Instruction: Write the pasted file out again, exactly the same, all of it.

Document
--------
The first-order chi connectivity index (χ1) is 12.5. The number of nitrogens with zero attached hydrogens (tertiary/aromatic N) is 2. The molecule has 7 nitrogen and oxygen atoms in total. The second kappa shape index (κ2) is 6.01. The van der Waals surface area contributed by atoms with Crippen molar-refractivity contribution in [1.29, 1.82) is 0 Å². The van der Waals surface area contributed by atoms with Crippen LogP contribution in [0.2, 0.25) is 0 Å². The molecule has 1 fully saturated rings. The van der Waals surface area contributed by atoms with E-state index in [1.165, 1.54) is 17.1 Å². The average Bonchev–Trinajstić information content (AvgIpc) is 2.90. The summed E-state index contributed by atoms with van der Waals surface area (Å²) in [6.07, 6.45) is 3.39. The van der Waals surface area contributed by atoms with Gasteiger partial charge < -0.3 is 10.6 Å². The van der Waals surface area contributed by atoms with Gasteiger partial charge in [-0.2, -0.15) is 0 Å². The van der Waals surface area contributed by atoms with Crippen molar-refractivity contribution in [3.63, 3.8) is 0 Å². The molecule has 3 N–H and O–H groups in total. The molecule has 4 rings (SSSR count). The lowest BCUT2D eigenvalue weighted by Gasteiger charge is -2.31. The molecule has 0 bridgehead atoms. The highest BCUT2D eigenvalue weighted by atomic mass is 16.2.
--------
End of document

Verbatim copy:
The first-order chi connectivity index (χ1) is 12.5. The number of nitrogens with zero attached hydrogens (tertiary/aromatic N) is 2. The molecule has 7 nitrogen and oxygen atoms in total. The second kappa shape index (κ2) is 6.01. The van der Waals surface area contributed by atoms with Crippen molar-refractivity contribution in [1.29, 1.82) is 0 Å². The van der Waals surface area contributed by atoms with Crippen LogP contribution in [0.2, 0.25) is 0 Å². The molecule has 1 fully saturated rings. The van der Waals surface area contributed by atoms with E-state index in [1.165, 1.54) is 17.1 Å². The average Bonchev–Trinajstić information content (AvgIpc) is 2.90. The summed E-state index contributed by atoms with van der Waals surface area (Å²) in [6.07, 6.45) is 3.39. The van der Waals surface area contributed by atoms with Gasteiger partial charge < -0.3 is 10.6 Å². The van der Waals surface area contributed by atoms with Gasteiger partial charge in [-0.2, -0.15) is 0 Å². The van der Waals surface area contributed by atoms with Crippen molar-refractivity contribution in [3.63, 3.8) is 0 Å². The molecule has 3 N–H and O–H groups in total. The molecule has 4 rings (SSSR count). The lowest BCUT2D eigenvalue weighted by Gasteiger charge is -2.31. The molecule has 0 bridgehead atoms. The highest BCUT2D eigenvalue weighted by atomic mass is 16.2.